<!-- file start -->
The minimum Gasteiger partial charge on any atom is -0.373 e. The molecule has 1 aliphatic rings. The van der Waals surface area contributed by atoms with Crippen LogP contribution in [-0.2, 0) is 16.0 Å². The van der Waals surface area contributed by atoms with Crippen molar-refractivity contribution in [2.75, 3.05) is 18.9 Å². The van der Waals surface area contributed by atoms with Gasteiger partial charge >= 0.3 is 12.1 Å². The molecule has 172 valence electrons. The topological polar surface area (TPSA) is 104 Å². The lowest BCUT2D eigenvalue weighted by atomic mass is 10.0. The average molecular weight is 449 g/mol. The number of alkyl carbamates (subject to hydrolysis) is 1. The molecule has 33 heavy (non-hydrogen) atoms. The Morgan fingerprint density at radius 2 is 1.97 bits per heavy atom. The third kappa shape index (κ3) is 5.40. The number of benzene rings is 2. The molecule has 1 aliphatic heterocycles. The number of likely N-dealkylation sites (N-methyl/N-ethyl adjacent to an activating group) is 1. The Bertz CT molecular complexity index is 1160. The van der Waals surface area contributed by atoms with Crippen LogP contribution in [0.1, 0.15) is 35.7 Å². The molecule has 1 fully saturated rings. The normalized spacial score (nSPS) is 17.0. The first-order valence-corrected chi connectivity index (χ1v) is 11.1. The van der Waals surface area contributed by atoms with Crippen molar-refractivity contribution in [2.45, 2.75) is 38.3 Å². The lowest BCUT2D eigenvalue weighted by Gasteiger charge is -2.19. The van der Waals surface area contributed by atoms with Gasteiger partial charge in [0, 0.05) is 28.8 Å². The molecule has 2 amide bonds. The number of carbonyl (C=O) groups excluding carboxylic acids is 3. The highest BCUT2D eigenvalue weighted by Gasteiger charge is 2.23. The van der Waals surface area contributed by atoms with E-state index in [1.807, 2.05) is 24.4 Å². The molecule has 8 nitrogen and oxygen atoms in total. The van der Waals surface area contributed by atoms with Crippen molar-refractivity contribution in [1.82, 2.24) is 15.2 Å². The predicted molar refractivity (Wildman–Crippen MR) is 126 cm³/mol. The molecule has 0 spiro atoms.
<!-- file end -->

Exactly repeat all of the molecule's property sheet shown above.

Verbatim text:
The minimum Gasteiger partial charge on any atom is -0.373 e. The molecule has 1 aliphatic rings. The van der Waals surface area contributed by atoms with Crippen LogP contribution in [-0.2, 0) is 16.0 Å². The van der Waals surface area contributed by atoms with Crippen molar-refractivity contribution in [2.75, 3.05) is 18.9 Å². The van der Waals surface area contributed by atoms with Gasteiger partial charge >= 0.3 is 12.1 Å². The molecule has 172 valence electrons. The topological polar surface area (TPSA) is 104 Å². The lowest BCUT2D eigenvalue weighted by atomic mass is 10.0. The average molecular weight is 449 g/mol. The number of alkyl carbamates (subject to hydrolysis) is 1. The molecule has 33 heavy (non-hydrogen) atoms. The Morgan fingerprint density at radius 2 is 1.97 bits per heavy atom. The third kappa shape index (κ3) is 5.40. The number of benzene rings is 2. The molecule has 1 aliphatic heterocycles. The number of likely N-dealkylation sites (N-methyl/N-ethyl adjacent to an activating group) is 1. The Bertz CT molecular complexity index is 1160. The van der Waals surface area contributed by atoms with Crippen LogP contribution in [0.1, 0.15) is 35.7 Å². The molecule has 1 fully saturated rings. The normalized spacial score (nSPS) is 17.0. The first-order valence-corrected chi connectivity index (χ1v) is 11.1. The van der Waals surface area contributed by atoms with Crippen molar-refractivity contribution in [2.45, 2.75) is 38.3 Å². The lowest BCUT2D eigenvalue weighted by Gasteiger charge is -2.19. The van der Waals surface area contributed by atoms with Gasteiger partial charge in [0, 0.05) is 28.8 Å². The molecule has 2 amide bonds. The number of carbonyl (C=O) groups excluding carboxylic acids is 3. The highest BCUT2D eigenvalue weighted by Gasteiger charge is 2.23. The van der Waals surface area contributed by atoms with E-state index in [1.807, 2.05) is 24.4 Å². The molecule has 8 nitrogen and oxygen atoms in total. The van der Waals surface area contributed by atoms with Crippen molar-refractivity contribution in [1.82, 2.24) is 15.2 Å². The predicted molar refractivity (Wildman–Crippen MR) is 126 cm³/mol. The molecule has 0 spiro atoms.